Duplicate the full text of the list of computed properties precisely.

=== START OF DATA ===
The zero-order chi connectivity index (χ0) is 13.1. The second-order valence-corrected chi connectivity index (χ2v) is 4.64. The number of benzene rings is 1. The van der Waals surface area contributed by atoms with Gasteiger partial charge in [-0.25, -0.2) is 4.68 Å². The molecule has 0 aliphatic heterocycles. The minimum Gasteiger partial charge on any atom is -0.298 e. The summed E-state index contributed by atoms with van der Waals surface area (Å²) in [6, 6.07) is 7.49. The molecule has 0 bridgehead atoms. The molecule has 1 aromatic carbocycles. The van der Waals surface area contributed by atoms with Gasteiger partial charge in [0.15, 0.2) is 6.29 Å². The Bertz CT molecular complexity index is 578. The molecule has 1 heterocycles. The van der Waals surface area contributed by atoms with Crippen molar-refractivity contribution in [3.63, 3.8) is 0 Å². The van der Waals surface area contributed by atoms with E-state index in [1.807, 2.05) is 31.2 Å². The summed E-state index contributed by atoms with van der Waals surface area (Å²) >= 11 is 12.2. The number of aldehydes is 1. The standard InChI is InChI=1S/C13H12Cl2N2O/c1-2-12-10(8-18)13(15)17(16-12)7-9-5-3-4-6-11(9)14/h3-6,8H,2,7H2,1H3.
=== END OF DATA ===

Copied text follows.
The zero-order chi connectivity index (χ0) is 13.1. The second-order valence-corrected chi connectivity index (χ2v) is 4.64. The number of benzene rings is 1. The van der Waals surface area contributed by atoms with Gasteiger partial charge in [-0.25, -0.2) is 4.68 Å². The molecule has 0 aliphatic heterocycles. The minimum Gasteiger partial charge on any atom is -0.298 e. The summed E-state index contributed by atoms with van der Waals surface area (Å²) in [6, 6.07) is 7.49. The molecule has 0 bridgehead atoms. The molecule has 1 aromatic carbocycles. The van der Waals surface area contributed by atoms with Gasteiger partial charge in [0.15, 0.2) is 6.29 Å². The Bertz CT molecular complexity index is 578. The molecule has 1 heterocycles. The van der Waals surface area contributed by atoms with Crippen molar-refractivity contribution in [3.63, 3.8) is 0 Å². The van der Waals surface area contributed by atoms with E-state index in [1.807, 2.05) is 31.2 Å². The summed E-state index contributed by atoms with van der Waals surface area (Å²) >= 11 is 12.2. The number of aldehydes is 1. The standard InChI is InChI=1S/C13H12Cl2N2O/c1-2-12-10(8-18)13(15)17(16-12)7-9-5-3-4-6-11(9)14/h3-6,8H,2,7H2,1H3.